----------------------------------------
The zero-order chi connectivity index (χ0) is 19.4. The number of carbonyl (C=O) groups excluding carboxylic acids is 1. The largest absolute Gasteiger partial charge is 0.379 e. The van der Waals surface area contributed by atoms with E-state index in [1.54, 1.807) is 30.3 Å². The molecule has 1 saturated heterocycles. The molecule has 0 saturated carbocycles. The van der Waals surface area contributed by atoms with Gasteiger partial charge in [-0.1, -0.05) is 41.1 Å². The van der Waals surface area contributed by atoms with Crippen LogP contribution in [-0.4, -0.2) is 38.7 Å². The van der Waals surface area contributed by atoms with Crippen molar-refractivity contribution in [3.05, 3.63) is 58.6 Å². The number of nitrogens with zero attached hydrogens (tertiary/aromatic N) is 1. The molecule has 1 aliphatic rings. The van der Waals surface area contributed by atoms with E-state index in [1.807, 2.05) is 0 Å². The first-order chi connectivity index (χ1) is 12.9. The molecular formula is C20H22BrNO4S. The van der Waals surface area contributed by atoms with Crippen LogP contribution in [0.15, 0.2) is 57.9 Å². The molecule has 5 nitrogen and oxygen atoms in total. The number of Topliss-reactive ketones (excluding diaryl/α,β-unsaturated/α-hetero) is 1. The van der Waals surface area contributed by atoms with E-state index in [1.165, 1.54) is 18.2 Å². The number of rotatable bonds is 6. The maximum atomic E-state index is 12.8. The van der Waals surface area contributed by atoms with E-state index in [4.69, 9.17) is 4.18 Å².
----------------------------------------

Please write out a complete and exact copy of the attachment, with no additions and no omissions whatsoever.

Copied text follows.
The zero-order chi connectivity index (χ0) is 19.4. The number of carbonyl (C=O) groups excluding carboxylic acids is 1. The largest absolute Gasteiger partial charge is 0.379 e. The van der Waals surface area contributed by atoms with E-state index in [1.54, 1.807) is 30.3 Å². The molecule has 1 saturated heterocycles. The molecule has 0 saturated carbocycles. The van der Waals surface area contributed by atoms with Gasteiger partial charge in [-0.1, -0.05) is 41.1 Å². The van der Waals surface area contributed by atoms with Crippen LogP contribution in [-0.4, -0.2) is 38.7 Å². The van der Waals surface area contributed by atoms with Crippen molar-refractivity contribution in [3.05, 3.63) is 58.6 Å². The number of nitrogens with zero attached hydrogens (tertiary/aromatic N) is 1. The molecule has 1 aliphatic rings. The van der Waals surface area contributed by atoms with E-state index in [1.807, 2.05) is 0 Å². The first-order chi connectivity index (χ1) is 12.9. The molecular formula is C20H22BrNO4S. The van der Waals surface area contributed by atoms with Crippen LogP contribution in [0.15, 0.2) is 57.9 Å². The molecule has 5 nitrogen and oxygen atoms in total. The number of Topliss-reactive ketones (excluding diaryl/α,β-unsaturated/α-hetero) is 1. The van der Waals surface area contributed by atoms with E-state index in [1.165, 1.54) is 18.2 Å². The number of rotatable bonds is 6. The maximum atomic E-state index is 12.8. The van der Waals surface area contributed by atoms with E-state index in [4.69, 9.17) is 4.18 Å².